Robert Flint.

Socialism online

. (page 17 of 38)
Online LibraryRobert FlintSocialism → online text (page 17 of 38)
Font size
QR-code for this ebook

over which they roam is often a weak and question -
a.ble one, just because they have never really appio-
priated, cultivated, used it. The aborigines of
Australia were hardly more entitled to be called the
proprietors of Australia than were the kangaroos of
Australia, for they had only, like the kangaroos,
wandered up and down in it. If any individual
among them had made something like a garden of
any portion of Australian soil his title to that piece
of ground would have been much superior to that of
his tribe to the hundreds of miles over which its
members sought for their food.

It has never been shown that national property
in land has any better foundation than individual
property in land. A nation generally gets its land
by occupation and conquest, and if these are good
titles for it they are good titles for individuals.
Purchase and cultivation as modes of appropriation
are better than these, and individual property
is more frequently acquired than national property
by them. The titles of the Norman followers of
William the Conqueror to the lordship of English
lands may have been morally far from good, but
they were as good as William's own to the lordship
of England ; the right of the Norman individual


was as o-ood as that of the Norman State. If individual
property in land then be inijust, we shall not escape
from injustice by taking refuge in national property
in land ; for it must be equally or more unjust, seeing
that it rests on the same or weaker grounds, and
has been effectuated in the same or worse ways.
The only mode of escape from the alleged injustice
must be to allow of no property in land ; to have all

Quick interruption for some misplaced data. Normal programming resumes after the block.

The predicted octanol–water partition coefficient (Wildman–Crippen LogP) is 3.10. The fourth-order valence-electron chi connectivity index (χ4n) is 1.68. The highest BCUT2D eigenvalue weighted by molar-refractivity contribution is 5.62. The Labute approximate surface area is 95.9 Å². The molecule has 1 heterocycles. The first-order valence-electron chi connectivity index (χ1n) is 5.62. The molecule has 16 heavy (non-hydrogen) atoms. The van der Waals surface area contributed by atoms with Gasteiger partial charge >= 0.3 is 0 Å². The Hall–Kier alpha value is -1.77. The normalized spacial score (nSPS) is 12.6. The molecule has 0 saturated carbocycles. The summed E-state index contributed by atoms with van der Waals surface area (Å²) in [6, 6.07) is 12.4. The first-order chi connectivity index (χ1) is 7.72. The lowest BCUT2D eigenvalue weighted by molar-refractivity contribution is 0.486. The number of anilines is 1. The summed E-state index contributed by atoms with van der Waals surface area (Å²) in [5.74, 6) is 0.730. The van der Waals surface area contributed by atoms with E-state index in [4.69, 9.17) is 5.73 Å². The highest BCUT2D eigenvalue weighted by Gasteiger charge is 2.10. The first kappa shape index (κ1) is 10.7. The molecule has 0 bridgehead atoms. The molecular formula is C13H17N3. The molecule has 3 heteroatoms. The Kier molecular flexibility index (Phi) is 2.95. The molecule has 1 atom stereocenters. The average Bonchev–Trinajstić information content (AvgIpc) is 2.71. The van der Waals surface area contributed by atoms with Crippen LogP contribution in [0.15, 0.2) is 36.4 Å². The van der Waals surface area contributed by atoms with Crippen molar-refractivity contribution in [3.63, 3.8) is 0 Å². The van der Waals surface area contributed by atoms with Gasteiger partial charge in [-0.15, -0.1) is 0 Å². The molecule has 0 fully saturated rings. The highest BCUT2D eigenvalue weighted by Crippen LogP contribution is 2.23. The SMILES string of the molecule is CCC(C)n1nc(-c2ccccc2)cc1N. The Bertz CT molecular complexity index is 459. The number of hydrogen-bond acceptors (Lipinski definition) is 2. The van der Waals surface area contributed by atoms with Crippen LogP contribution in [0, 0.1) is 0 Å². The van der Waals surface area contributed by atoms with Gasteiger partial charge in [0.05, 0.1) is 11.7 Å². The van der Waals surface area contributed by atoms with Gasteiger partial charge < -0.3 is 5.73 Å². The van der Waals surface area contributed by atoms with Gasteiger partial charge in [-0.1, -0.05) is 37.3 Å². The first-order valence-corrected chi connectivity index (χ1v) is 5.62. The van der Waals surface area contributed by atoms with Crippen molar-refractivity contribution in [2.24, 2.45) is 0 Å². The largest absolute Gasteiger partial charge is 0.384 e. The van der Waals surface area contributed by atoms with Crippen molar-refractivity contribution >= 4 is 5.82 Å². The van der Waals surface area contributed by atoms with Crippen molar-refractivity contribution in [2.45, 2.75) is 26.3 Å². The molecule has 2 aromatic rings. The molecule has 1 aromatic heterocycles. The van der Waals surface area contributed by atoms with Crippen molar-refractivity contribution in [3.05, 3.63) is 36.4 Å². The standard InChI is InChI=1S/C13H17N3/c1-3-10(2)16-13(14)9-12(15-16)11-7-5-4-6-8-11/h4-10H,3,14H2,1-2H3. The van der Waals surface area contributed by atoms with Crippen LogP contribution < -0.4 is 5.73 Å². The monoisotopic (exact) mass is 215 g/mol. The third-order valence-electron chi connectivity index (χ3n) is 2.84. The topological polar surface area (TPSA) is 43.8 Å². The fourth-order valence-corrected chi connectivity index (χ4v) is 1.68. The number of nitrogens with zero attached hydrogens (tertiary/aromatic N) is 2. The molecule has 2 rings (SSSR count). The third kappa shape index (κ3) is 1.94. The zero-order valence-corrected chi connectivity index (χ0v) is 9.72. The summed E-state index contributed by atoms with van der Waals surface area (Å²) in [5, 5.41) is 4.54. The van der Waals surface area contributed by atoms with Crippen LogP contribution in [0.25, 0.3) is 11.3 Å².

land unappropriated, free and open to all. But this
would render land useless, or nearly so. If every-
body is to have the same right to it nobody will get
any good of it. The earth, however, can hardly
have been designed to be useless. If, as Socialists
frequently remind us, God has made it tor the good
of all. He cannot have so given it to all that it could
benefit none. And certainly it is only through land
becoming the property of some that it can become
])rofitable to all, or indeed of almost any use to any.

It cannot reasonably be doubted that individual
property in land was a decided advance and im-
provement on any of the forms of collective property
in land which preceded it. It would not otherwise
have everywhere displaced them in progressive
societies ; it would not otherwise have uniformlv
accompanied the growth of civilisation. The collec-
tive tenure of land was once the general rule ; now
it is the rare exception. Why ? Because it was an
economically feeble and defective system ; because
it cranq)ed freedom, depressed energy, limited produc-
tion, could not supply the wants of a large ])()pula-
tion, and hindered the accumulation of capital.

None of the objections against private property


in land appear to me to be of any real force. Some
argue thus : No man has made the earth or given
to it its natural powers, and therefore no man is
entitled to appropriate it and its powers to his own
exclusive use, or to exact from another compensa-
tion for their use. Were this argument good nu
natural agent whatever could be justly appropriated,
and all industry would be wrong, all production of
wealth sinful. One man takes a piece of wood and